Good engine companies and effective truck companies put attack lines in the correct location quickly. There is more to placing an attack line in service than pulling it off the apparatus. Many associated functions must occur to facilitate the success of the attack line; these facilitating functions are also known as truck company operations.

The truck company functions with the highest priority are those that directly facilitate the attack line and aid with victim search and removal. These actions are often associated with, or conducted on, the fire floor. They include the following:

·                  Forcible entry.

·                  Fire location.

·                  Search and rescue.

·                  Ventilation (horizontal) or building control (limiting ventilation until coordinated fire attack occurs).

Even after accounting for the fire-floor truck operations, there are still more truck company functions that must be implemented for a consistently safe, effective, and efficient fireground. Often, one assigned truck company is not enough to achieve all essential truck needs. This is especially true if the assigned company has a minimal staffing level, such as three personnel. Therefore, assigning at least one more truck company should be considered.  The second company may be given the following functions to accomplish:

·                  Laddering

·                  Searching above the fire floor.

·                  Vertical ventilation (if not already completed).

·                  Utility control.

·                  Additional forcible entry or removal of egress obstructions.

·                  Salvage and overhaul.


Developing an Effective Functional System

Dedicated truck and ladder companies are not the only companies that can conduct truck company operations. In a functional system, it does not matter what is or isn’t on top of your apparatus that decides your function on the fireground. It is the arrival order and task priority that dictates the function of the crew. Truck company refers to the crew, not the type of apparatus. To avoid confusion, in many instances ladders that also operate as engines are referred to as aerials. The apparatus are also commonly known as quints. This distinguishes the apparatus from the company, or crew.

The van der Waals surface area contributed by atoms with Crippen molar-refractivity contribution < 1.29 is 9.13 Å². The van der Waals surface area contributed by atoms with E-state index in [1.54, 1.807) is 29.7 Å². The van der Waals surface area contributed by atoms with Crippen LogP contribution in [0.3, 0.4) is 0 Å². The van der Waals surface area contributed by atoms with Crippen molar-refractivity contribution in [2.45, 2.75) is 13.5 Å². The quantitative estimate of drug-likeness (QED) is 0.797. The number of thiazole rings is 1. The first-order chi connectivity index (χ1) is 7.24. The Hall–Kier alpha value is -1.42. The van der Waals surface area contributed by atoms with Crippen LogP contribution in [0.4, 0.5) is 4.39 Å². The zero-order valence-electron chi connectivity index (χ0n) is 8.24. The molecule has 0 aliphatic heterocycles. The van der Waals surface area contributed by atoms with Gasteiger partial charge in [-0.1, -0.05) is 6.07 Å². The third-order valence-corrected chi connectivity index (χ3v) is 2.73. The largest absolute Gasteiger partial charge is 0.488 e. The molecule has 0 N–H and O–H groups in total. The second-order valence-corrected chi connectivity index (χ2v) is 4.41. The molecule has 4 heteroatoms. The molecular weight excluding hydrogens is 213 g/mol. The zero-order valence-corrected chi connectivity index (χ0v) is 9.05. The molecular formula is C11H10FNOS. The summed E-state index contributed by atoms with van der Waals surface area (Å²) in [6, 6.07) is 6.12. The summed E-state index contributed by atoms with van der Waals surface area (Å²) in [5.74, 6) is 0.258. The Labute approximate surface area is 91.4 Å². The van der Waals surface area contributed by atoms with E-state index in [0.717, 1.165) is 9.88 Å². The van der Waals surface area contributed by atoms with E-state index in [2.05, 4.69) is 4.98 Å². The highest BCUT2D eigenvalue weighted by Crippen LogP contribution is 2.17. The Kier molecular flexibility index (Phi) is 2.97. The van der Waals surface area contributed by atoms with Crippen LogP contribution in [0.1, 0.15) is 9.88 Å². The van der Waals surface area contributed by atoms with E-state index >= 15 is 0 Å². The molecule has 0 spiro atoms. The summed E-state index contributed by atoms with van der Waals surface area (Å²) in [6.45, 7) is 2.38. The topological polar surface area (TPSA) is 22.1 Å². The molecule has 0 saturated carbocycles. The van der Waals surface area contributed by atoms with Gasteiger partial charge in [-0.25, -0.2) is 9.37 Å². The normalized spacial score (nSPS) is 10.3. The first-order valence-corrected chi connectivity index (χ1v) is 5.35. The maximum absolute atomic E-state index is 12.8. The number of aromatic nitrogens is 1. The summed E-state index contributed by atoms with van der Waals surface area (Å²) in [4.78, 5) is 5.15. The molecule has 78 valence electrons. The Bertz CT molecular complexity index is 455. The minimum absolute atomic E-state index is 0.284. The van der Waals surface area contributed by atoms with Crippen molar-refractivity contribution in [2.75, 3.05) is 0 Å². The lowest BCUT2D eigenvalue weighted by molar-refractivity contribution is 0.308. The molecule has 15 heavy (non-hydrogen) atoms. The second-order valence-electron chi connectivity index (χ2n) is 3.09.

For this system to operate effectively, there must be a game plan, known as a standard operating procedure or guideline or a preferred operating method. The plan has to be in place prior to tactical implementation, members should be familiar with it and thoroughly trained in it. Complete training in each function is necessary especially because the tasks do not have a dedicated assignment.

Tactical implementation and creating a game plan are specific to agency characteristics. They are not “one-size fits all” policies. They depend on staffing, response area characteristics, and available resources. Regardless, the game plan should start with functional prioritization that supports a strategy  undertaken to achieve the fireground objectives. All fire agencies are not created equal. Create a system that promotes safe, effective, and efficient operations, and let circumstances dictate action. We all share the same objectives, it’s the tactical approaches that differ.


JIM SILVERNAIL is the fire chief of the Kirkwood Fire Department of St. Louis County, Missouri. He is the author of Suburban Fire Tactics and the co-author of “Suburban Fire Tactics from the Right Seat” video. He is a member of MO-TF1, an instructor at the St. Louis County Fire Academy, a principal member of the National Fire Protection Association 1710 technical committee, and a regional director of the International Society of Fire Service Instructors.